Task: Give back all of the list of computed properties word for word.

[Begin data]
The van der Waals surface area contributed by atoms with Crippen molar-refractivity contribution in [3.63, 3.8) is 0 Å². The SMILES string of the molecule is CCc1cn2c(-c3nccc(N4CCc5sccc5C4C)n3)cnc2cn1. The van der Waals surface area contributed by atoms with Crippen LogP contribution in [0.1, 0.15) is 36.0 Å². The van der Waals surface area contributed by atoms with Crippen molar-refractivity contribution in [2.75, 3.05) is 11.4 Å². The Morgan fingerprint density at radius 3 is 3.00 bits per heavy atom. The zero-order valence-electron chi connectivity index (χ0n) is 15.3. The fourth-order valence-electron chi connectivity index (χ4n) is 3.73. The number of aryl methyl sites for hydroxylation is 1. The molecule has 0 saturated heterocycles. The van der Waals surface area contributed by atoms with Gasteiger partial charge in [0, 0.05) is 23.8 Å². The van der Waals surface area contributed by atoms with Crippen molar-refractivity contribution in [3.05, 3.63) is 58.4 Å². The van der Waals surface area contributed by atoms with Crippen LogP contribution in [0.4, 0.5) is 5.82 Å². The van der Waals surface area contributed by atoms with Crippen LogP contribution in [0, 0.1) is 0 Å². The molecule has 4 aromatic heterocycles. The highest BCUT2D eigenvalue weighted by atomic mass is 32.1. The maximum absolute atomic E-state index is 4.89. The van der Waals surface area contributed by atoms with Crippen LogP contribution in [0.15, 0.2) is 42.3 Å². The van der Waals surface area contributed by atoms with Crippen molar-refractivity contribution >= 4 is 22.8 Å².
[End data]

The van der Waals surface area contributed by atoms with Crippen molar-refractivity contribution in [3.63, 3.8) is 0 Å². The SMILES string of the molecule is CCc1cn2c(-c3nccc(N4CCc5sccc5C4C)n3)cnc2cn1. The van der Waals surface area contributed by atoms with Crippen LogP contribution in [0.1, 0.15) is 36.0 Å². The van der Waals surface area contributed by atoms with Crippen molar-refractivity contribution in [2.75, 3.05) is 11.4 Å². The Morgan fingerprint density at radius 3 is 3.00 bits per heavy atom. The zero-order valence-electron chi connectivity index (χ0n) is 15.3. The fourth-order valence-electron chi connectivity index (χ4n) is 3.73. The number of aryl methyl sites for hydroxylation is 1. The molecule has 0 saturated heterocycles. The van der Waals surface area contributed by atoms with Gasteiger partial charge in [0, 0.05) is 23.8 Å². The van der Waals surface area contributed by atoms with Crippen molar-refractivity contribution in [3.05, 3.63) is 58.4 Å². The van der Waals surface area contributed by atoms with Crippen LogP contribution in [0.4, 0.5) is 5.82 Å². The van der Waals surface area contributed by atoms with Crippen LogP contribution in [0, 0.1) is 0 Å². The molecule has 4 aromatic heterocycles. The highest BCUT2D eigenvalue weighted by atomic mass is 32.1. The maximum absolute atomic E-state index is 4.89. The van der Waals surface area contributed by atoms with Crippen LogP contribution in [0.15, 0.2) is 42.3 Å². The van der Waals surface area contributed by atoms with Crippen molar-refractivity contribution >= 4 is 22.8 Å².